My iPhone and I aren’t speaking to each other. We try to stay civil to each other as best we can because we’re both adults, but we’re definitely not friends anymore.

Here’s my side of the story: My iPhone is playing little mind games with me just to drive me over the edge. Oh, it knows exactly what it’s doing. It’s just bored and hormonal. I got it in 2008, so I guess it’s going through its terrible twos. Every day it’s something new with this petulant adolescent of a smart phone.

“I don’t feel like working today. I’m gonna run out of battery in an hour because I need a personal day.”

“I’m just gonna stop. Goodbye. I quit. Don’t try pressing any buttons because I’m out for the day. No, I’m not out of battery, but I am out of inspiration. If you really need me, then try charging me, but for now I’m done. What? Why were you so scared? It was a JOKE, I’m not dead forever. Learn to take a JOKE!”

“I’m gonna make my screen all white. What, white is a summer color, and it’s July! See how much button pressing it takes for me to reload. I hope it hurts your fingers, by the way.”

“Oooh, guess what I just thought of?! I’m gonna make my screen keep re-appearing even when you’ve shut me off so you’ll think someone’s texting you and get all excited. Psych! You’re not that popular.”

“I’m gonna make the volume signal keep flashing over and over again. Why? I don’t need to give you a reason. Because I want to, that’s why.”

I’ve tried reasoning with it. I’ve tried restarting it. And admittedly, sometimes I swear at it and then drop it on the floor accidentally/on-purpose. But it’s still rebelling against me. Tonight my iPhone and I are going to couples counseling – a.k.a. the Genius Bar at the Mac Store. It’s worth a shot, I guess, to revive what was once a beautiful, meaningful friendship.

It was everything I wanted in a phone. It was intelligent – they don’t call it a smart phone for nothing. It made me laugh by playing funny YouTube videos. And before it got the smudges and scratches that come with aging, boy, was it a good-looking piece of machinery.

We also did everything together, and we never left each other’s sides. But maybe that was the problem. Maybe I smothered my iPhone, and now it’s rebelling. It’s only natural, I suppose, to want to break free of a controlling, neurotic friend and form your own identity. Still, it doesn’t have to play all these tricks on me. If there’s a problem, iPhone, just tell it to me straight. You’ll find a way – you have millions of apps at your disposal.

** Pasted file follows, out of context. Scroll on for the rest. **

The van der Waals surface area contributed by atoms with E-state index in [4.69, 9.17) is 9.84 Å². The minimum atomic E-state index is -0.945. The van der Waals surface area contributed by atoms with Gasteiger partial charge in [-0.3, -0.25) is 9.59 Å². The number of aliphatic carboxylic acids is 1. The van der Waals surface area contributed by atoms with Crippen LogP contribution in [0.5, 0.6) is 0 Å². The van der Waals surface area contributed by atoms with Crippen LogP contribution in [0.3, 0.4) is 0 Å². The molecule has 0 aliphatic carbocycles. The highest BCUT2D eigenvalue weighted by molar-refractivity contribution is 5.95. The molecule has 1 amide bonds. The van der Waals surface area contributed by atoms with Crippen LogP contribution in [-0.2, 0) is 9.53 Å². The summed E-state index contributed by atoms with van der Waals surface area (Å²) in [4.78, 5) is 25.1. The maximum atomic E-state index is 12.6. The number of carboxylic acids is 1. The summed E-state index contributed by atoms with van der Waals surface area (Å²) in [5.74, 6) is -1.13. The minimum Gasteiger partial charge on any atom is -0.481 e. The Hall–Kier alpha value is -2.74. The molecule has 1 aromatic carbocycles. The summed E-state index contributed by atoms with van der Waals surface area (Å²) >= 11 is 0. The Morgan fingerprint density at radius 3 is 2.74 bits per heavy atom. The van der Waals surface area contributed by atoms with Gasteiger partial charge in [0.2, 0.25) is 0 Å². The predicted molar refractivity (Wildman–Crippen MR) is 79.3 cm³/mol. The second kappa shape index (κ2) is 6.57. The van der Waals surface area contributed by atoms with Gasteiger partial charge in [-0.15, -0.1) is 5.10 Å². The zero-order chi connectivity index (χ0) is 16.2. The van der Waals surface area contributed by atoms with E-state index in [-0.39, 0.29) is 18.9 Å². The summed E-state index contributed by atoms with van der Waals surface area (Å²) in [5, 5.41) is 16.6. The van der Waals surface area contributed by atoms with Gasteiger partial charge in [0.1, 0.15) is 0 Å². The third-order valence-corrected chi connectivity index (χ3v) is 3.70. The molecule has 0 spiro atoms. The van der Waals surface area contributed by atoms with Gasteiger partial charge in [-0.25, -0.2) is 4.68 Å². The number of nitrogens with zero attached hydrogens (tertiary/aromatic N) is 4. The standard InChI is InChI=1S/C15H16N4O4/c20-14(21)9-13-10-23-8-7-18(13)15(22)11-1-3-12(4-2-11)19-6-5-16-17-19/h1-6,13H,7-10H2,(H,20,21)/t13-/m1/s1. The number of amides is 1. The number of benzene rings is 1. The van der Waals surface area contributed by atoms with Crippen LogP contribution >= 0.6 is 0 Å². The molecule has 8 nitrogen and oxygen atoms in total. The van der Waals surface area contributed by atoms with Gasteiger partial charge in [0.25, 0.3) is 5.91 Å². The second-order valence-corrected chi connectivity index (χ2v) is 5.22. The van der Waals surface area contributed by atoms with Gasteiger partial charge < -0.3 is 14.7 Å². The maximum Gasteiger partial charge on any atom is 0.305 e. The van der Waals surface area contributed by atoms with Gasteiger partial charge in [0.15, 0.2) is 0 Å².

So I think that I’m going to spend a week without my iPhone. During that week we’ll both do some real soul-searching – or, in the case of my iPhone, hard-drive searching – about where our relationship is headed. Maybe I’ll meet other phones – I always thought the Android was kind of cute. The iPhone will get some breathing space to work out all its little kinks. It can spend hours recharging its battery, which I know it enjoys – it’s like a spa treatment. Maybe, as a part of its midlife crisis, it will get itself a fancy new case and a free software update. And it won’t have to cater to my every eccentric whim – it resented that.

So I’m not using my iPhone for a week. How could something that has caused me so much grief and anxiety be so hard to get rid of? A U2 song that I’m sure my iPhone is sick of playing says it best: “I can’t live with or without you.” So for a week I’m not going to make calls, I’m not going to text, or listen to music, or…wow. That’s a lot of stuff I can’t do. A Joni Mitchell song my iPhone is also sick of playing aptly explains how I’m already beginning to feel: “Don’t it always seem to go that you don’t know what you got till it’s gone…”

Can I do it? I really don’t know. My hands will definitely be twitchy. I’ll reach into my pocket a lot to find that nothing’s there. I’ll take my notebook and absent-mindedly try to use it text someone. It will not be easy – no one said it would. But I think that if I can make it through this week, I will be a better person, my iPhone will be a better iPhone, and we’ll all be in a healthier place. As an ABBA song I’m a little embarrassed to admit I have on my iPhone said, “Breaking up is never easy, I know, but I have to go. Knowing me, knowing you, it’s the best I can do.”